When sensor data tells your TV what you are looking for
Within the framework of an R&D project named ‘Empathic Products’, Sentiance and VRT (O&I) jointly research how context and mood of a mobile user influences how you watch television. Technology that is able to adopt a person’s mindset, will make media recommendations more relevant, giving media recommender systems a level of behavioral intelligence allowing to truly personalize TV moments to individuals, families or groups of friends that regularly co-watch TV.
defining media scenarios & ‘actionable moods’
The project started with defining a range of ‘empathic’ media scenario’s and use cases and investigating people emotional reactions towards TV content in a lab setting.
During an early series of lab experiments state-of-the-art affective computing technologies such as facial coding (analyses of facial expressions from video images) and physiological measurements were used allowing to cross-validate the outputted emotion classifications. More importantly, from these experimental results we learned to isolate what we call ‘actionable moods’ from a huge amount of detected moods and emotional expressions. Moods that are actionable from the perspective of broadcaster and media stakeholders.
the entertainment paradox
Media is a challenging environment when it comes to building mood-based interactions as often during media consumption we observe a constant flux of different short and sometimes contradictory emotional expressions.
For example, we need to cope with what is called the ‘Entertainment paradox’. This is the observation that people are able to derive pleasure from the experience of negative emotions induced by watching media content. Think of being scared of even disgusted while viewing a horror movie or crying when confronted with an intense drama scene and simultaneously enjoying this experience. In this sense, key is to be able to measure engagement levels as such independently from the valence of emotions (this whether an emotion is positive or negative).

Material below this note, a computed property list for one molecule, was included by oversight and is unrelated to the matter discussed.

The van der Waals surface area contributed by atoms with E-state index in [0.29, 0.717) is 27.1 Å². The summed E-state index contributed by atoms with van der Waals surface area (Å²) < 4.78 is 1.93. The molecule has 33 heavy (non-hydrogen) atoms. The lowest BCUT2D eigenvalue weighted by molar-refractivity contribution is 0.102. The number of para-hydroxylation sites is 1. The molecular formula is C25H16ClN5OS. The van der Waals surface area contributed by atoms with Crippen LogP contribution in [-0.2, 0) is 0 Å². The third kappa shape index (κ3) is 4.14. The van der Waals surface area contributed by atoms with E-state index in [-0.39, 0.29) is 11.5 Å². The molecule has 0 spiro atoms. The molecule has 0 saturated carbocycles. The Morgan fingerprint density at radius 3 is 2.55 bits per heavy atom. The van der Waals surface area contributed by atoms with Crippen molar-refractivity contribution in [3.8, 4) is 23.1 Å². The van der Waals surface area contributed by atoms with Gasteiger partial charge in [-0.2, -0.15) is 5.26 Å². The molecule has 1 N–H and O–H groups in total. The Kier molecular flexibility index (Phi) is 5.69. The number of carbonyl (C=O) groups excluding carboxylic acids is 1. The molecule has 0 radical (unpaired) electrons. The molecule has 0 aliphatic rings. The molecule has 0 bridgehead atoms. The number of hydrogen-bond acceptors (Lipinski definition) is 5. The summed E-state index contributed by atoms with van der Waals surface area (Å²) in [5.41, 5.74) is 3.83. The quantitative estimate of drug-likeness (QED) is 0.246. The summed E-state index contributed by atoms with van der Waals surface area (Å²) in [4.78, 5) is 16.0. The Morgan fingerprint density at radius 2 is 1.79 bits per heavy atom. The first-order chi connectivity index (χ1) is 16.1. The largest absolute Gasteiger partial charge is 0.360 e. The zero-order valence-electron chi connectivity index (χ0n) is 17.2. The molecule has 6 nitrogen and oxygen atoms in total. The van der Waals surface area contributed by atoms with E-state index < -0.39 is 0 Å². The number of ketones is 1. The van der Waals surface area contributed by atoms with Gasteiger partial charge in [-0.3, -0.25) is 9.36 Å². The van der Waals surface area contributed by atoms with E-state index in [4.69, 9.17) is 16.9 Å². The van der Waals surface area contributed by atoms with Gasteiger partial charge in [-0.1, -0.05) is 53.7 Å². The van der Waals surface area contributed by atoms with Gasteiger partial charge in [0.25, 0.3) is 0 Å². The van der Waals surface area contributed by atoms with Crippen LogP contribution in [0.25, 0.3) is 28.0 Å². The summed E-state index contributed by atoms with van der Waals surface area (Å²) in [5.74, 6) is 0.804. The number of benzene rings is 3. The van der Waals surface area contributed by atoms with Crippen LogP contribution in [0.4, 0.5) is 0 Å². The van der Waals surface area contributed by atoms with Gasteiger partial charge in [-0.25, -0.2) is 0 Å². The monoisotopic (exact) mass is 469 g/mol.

At current stage, both partners deliberately choose to move out of the lab settings focusing on real world TV experiences in the home environment, measuring not only mood but also focusing on activity and sense daily context using popular or affordable commercial devices. This way, the insights generated and algorithms developed are easily transferable to existing and new products and apps, to make the everyday media consumption experience mood- and context aware.
finding the right wearable
Soon, we noticed that sensing activity and context ‘in the wild’ was relatively easy and straightforward using the Sentiance SDK, mobile apps or wearable devices such as Google Fit. Grasping mood or fine grained data such as sleep quality was less straight forward.
We investigated almost every single wearable on the market ranging from the popular Fitbits and Jawbone to sports watches/heart rate monitoring devices and high-end almost medical quality medical devices. It was a hard choice, as popular wearables often offer an API but the data is often limited in scope.
Middle-end wearables allow to collect good quality data but often the companies behind these wearables are reluctant to share raw sensor or non aggregated data. High-end wearables are an entirely different proposition, they offer high quality and easily accessible data but it is questionable whether it’s worth the high price tag. Open source wearable projects are popping up but weren’t yet available when we started our home-based pilot.
Smartwatches were a good match in theory but some experimentation showed that the devices at current stage lack the reliability (in terms of data quality, transfer and battery drainage) needed for extended use at people’s home. Finally, we opted for a sports watch in combination with activity and context sensing apps on the smartphone.